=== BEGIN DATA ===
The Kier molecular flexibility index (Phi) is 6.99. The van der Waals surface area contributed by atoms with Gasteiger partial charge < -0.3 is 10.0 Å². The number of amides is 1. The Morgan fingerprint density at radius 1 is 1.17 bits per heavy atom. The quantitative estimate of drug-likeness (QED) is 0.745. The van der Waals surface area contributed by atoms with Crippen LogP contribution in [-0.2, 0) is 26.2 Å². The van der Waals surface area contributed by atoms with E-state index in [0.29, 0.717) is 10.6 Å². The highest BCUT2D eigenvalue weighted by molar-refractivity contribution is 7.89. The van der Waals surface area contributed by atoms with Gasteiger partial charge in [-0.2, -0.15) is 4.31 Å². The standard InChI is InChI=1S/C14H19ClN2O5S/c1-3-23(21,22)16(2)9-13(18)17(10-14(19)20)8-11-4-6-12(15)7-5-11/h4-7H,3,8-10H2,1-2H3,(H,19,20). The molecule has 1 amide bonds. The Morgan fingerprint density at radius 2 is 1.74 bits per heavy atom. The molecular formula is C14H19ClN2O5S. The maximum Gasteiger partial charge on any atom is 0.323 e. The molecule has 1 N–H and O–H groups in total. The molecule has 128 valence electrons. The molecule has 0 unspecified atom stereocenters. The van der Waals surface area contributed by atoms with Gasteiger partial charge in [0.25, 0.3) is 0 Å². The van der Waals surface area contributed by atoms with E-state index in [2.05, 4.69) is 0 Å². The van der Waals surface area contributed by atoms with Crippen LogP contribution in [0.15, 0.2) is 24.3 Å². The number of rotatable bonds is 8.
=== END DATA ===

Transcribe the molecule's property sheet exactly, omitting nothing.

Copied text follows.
The Kier molecular flexibility index (Phi) is 6.99. The van der Waals surface area contributed by atoms with Gasteiger partial charge < -0.3 is 10.0 Å². The number of amides is 1. The Morgan fingerprint density at radius 1 is 1.17 bits per heavy atom. The quantitative estimate of drug-likeness (QED) is 0.745. The van der Waals surface area contributed by atoms with Crippen LogP contribution in [-0.2, 0) is 26.2 Å². The van der Waals surface area contributed by atoms with E-state index in [0.29, 0.717) is 10.6 Å². The highest BCUT2D eigenvalue weighted by molar-refractivity contribution is 7.89. The van der Waals surface area contributed by atoms with Gasteiger partial charge in [-0.2, -0.15) is 4.31 Å². The standard InChI is InChI=1S/C14H19ClN2O5S/c1-3-23(21,22)16(2)9-13(18)17(10-14(19)20)8-11-4-6-12(15)7-5-11/h4-7H,3,8-10H2,1-2H3,(H,19,20). The molecule has 1 amide bonds. The Morgan fingerprint density at radius 2 is 1.74 bits per heavy atom. The molecular formula is C14H19ClN2O5S. The maximum Gasteiger partial charge on any atom is 0.323 e. The molecule has 1 N–H and O–H groups in total. The molecule has 128 valence electrons. The molecule has 0 unspecified atom stereocenters. The van der Waals surface area contributed by atoms with Gasteiger partial charge in [0.25, 0.3) is 0 Å². The van der Waals surface area contributed by atoms with E-state index in [2.05, 4.69) is 0 Å². The van der Waals surface area contributed by atoms with Crippen LogP contribution in [0.15, 0.2) is 24.3 Å². The number of rotatable bonds is 8.